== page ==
The brand-new 18th edition of Kurzban's Immigration Law Sourcebook is now shipping.Order Now
AILALink puts an entire immigration law library at your fingertips! Search the AILALink database for all your practice needs—statutes, regs, case law, agency guidance, publications, and more.
AILA Doc. No. 19080632 | Dated December 7, 2022
AILA has been a long time, ardent supporter of the elimination of the per-country limitations for employment-based immigrants because individuals should become permanent residents based on the skills they bring to the United States and not their nationality. We believe that Congress must take action to provide fair redress to individuals who have been stuck in the immigrant visa backlog for decades, without adversely impacting others.
The EAGLE Act (H.R. 3648) does not strike the right balance of eliminating per-country limitations without adversely impacting others. Therefore, AILA does not support its passage and urges Congress to find an equitable solution for all individuals waiting for lawful permanent residence.
AILA will continue to champion, both legislatively and administratively, the principles outlined in the RELIEF Act (H.R. 5327: Resolving Extended Limbo for Immigrant Employers and Families Act) to ensure equitable and fair redress to individuals and their families while waiting for an immigrant visa to become available. These principles outline steps to bring real reform to our immigrant visa system, including exempting spouses and minor children of primary applicants from the immigrant visa quotas, enabling individuals to get the benefits of filing adjustment of status applications earlier, increasing the number of green cards over the next five years, protecting minor children from aging out, and eliminating the per country caps.
On June 1, 2021, Representatives Lofgren (D-CA) and Curtis (R-UT) introduced the Equal Access to Green Cards for Legal Employment (EAGLE) Act of 2021 (H.R. 3648). This bill is modeled after the version of the Fairness for High-Skilled Immigrants Act of 2019 (S. 386) that passed the Senate in December 2020.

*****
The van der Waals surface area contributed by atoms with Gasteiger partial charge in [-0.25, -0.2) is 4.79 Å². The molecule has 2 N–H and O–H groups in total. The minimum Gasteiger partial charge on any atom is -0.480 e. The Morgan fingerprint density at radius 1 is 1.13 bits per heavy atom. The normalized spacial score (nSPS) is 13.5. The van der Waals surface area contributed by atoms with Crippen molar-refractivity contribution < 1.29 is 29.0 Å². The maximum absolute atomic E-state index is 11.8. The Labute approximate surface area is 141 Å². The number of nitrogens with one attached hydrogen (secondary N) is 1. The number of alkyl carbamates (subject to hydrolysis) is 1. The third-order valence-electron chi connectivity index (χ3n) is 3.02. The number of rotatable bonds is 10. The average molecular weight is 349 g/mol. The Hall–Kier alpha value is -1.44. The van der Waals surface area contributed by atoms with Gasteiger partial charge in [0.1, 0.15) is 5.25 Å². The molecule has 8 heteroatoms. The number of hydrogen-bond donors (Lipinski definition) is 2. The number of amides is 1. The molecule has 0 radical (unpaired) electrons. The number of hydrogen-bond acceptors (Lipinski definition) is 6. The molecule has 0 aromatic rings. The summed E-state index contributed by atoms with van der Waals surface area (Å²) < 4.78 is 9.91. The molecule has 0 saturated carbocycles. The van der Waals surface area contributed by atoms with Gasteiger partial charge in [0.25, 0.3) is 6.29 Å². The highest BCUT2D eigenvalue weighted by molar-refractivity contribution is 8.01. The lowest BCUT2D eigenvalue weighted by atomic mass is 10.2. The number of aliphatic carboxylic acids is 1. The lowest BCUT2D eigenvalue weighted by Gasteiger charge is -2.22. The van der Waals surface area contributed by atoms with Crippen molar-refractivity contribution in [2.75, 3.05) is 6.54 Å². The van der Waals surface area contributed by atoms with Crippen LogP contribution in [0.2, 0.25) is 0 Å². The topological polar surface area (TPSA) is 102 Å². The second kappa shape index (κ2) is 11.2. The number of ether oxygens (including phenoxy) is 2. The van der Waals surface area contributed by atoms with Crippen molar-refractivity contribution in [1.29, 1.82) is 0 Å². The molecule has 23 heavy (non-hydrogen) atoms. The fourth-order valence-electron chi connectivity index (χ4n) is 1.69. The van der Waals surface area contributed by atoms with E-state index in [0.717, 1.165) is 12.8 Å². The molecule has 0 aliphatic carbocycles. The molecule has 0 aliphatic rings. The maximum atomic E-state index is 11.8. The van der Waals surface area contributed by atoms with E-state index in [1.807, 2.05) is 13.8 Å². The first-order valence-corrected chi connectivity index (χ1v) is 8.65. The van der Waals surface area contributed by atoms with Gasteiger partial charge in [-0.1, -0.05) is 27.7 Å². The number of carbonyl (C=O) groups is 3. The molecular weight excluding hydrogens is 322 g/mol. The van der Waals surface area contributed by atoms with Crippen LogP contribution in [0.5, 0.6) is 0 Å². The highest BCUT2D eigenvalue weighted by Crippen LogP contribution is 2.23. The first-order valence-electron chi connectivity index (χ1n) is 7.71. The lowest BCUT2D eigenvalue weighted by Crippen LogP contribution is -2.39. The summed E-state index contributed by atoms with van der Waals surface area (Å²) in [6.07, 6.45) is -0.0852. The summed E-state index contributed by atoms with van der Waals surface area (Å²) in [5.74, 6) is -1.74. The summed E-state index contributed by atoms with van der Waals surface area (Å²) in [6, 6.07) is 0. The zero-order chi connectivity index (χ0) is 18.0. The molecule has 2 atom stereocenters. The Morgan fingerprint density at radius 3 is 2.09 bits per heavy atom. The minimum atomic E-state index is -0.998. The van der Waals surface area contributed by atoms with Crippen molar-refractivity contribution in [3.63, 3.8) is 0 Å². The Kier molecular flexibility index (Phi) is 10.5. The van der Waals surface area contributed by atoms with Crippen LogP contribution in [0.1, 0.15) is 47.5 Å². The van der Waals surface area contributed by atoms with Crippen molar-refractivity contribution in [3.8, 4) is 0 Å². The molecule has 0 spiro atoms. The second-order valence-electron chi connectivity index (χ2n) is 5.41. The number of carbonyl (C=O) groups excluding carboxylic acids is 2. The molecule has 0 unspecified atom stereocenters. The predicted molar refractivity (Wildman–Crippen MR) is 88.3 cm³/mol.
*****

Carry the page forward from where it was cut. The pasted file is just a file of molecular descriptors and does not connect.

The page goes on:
This bill would:
This bill does not include Sections 8 and 9 of S. 386, which sought to place a cap on AOS filings from H-1B or H-4 status and prohibited AOS for certain Chinese nationals.
If enacted, the bill would become effective on the first day of the second fiscal year after the date of enactment.
AILA will continue to monitor any legislative activity related to these issues and provide updates on this page.
On February 7, 2019, the Fairness for High-Skilled Immigrants Act of 2019 was introduced in the House and Senate (H.R. 1044 / S. 386). This bill would have eliminated the per-country numerical limitation for all employment-based immigrants, and increase the per-country limitation for all family-sponsored immigrants from seven percent to 15 percent. On July 10, 2019, the U.S. House of Representatives passed the Fairness for High-Skilled Immigrants Act of 2019 (H.R. 1044) by a vote of 365 to 65. A modified version of H.R. 1044 (S. 386) was passed by unanimous consent in the Senate on December 2, 2020. AILA is providing the below summary of the major provisions in the two different versions of the bill. Because the differences in these bills were not reconciled by the House and Senate prior to the end of the 116th Session of Congress, this legislation failed. Provisions of this legislation were reintroduced in the EAGLE Act on June 1, 2021.
While many of the below resources refer to the Fairness for High-Skilled Immigrants Act of 2019, they remain relevant and informative to the current legislation, as the EAGLE Act of 2021 has retained many provisions of the prior legislation.
Cite as AILA Doc. No. 19080632.
American Immigration Lawyers Association
1331 G Street NW, Suite 300
Washington, DC 20005
Copyright © 1993-
American Immigration Lawyers Association.
AILA.org should not be relied upon as the exclusive source for your legal research. Nothing on AILA.org constitutes legal advice, and information on AILA.org is not a substitute for independent legal advice based on a thorough review and analysis of the facts of each individual case, and independent research based on statutory and regulatory authorities, case law, policy guidance, and for procedural issues, federal government websites.